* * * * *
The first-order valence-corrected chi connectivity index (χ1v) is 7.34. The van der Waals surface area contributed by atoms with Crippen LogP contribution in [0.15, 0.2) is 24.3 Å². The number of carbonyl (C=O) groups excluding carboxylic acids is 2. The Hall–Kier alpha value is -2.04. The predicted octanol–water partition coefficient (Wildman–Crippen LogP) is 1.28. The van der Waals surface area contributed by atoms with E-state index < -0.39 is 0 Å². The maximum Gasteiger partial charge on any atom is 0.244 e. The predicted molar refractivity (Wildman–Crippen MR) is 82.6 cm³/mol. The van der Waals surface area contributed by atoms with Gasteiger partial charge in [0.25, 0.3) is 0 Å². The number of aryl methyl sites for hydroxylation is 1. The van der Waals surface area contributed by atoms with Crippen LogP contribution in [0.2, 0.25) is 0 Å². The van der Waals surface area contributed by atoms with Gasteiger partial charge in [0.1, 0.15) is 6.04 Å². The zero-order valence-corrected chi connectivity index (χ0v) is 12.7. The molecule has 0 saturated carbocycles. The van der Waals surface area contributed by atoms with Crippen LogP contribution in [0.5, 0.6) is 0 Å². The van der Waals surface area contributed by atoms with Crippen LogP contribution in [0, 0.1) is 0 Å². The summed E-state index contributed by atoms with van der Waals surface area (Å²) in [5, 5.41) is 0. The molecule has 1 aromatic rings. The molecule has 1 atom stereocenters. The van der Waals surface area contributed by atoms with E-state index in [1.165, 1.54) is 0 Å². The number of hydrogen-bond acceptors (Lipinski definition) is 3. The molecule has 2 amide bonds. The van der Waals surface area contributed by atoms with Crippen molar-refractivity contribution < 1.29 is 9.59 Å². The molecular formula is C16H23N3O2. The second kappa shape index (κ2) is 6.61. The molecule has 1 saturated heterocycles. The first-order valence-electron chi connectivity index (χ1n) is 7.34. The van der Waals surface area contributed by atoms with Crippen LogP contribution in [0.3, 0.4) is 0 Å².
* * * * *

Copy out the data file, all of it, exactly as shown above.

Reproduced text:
The first-order valence-corrected chi connectivity index (χ1v) is 7.34. The van der Waals surface area contributed by atoms with Crippen LogP contribution in [0.15, 0.2) is 24.3 Å². The number of carbonyl (C=O) groups excluding carboxylic acids is 2. The Hall–Kier alpha value is -2.04. The predicted octanol–water partition coefficient (Wildman–Crippen LogP) is 1.28. The van der Waals surface area contributed by atoms with E-state index < -0.39 is 0 Å². The maximum Gasteiger partial charge on any atom is 0.244 e. The predicted molar refractivity (Wildman–Crippen MR) is 82.6 cm³/mol. The van der Waals surface area contributed by atoms with Gasteiger partial charge in [0.25, 0.3) is 0 Å². The number of aryl methyl sites for hydroxylation is 1. The van der Waals surface area contributed by atoms with Crippen LogP contribution in [0.2, 0.25) is 0 Å². The van der Waals surface area contributed by atoms with Gasteiger partial charge in [0.1, 0.15) is 6.04 Å². The zero-order valence-corrected chi connectivity index (χ0v) is 12.7. The molecule has 0 saturated carbocycles. The van der Waals surface area contributed by atoms with Crippen LogP contribution in [0.5, 0.6) is 0 Å². The van der Waals surface area contributed by atoms with Crippen LogP contribution in [0, 0.1) is 0 Å². The summed E-state index contributed by atoms with van der Waals surface area (Å²) in [5, 5.41) is 0. The molecule has 1 aromatic rings. The molecule has 1 atom stereocenters. The van der Waals surface area contributed by atoms with E-state index in [1.165, 1.54) is 0 Å². The number of hydrogen-bond acceptors (Lipinski definition) is 3. The molecule has 2 amide bonds. The van der Waals surface area contributed by atoms with Crippen molar-refractivity contribution < 1.29 is 9.59 Å². The molecular formula is C16H23N3O2. The second kappa shape index (κ2) is 6.61. The molecule has 1 saturated heterocycles. The first-order valence-electron chi connectivity index (χ1n) is 7.34. The van der Waals surface area contributed by atoms with Crippen LogP contribution in [0.3, 0.4) is 0 Å².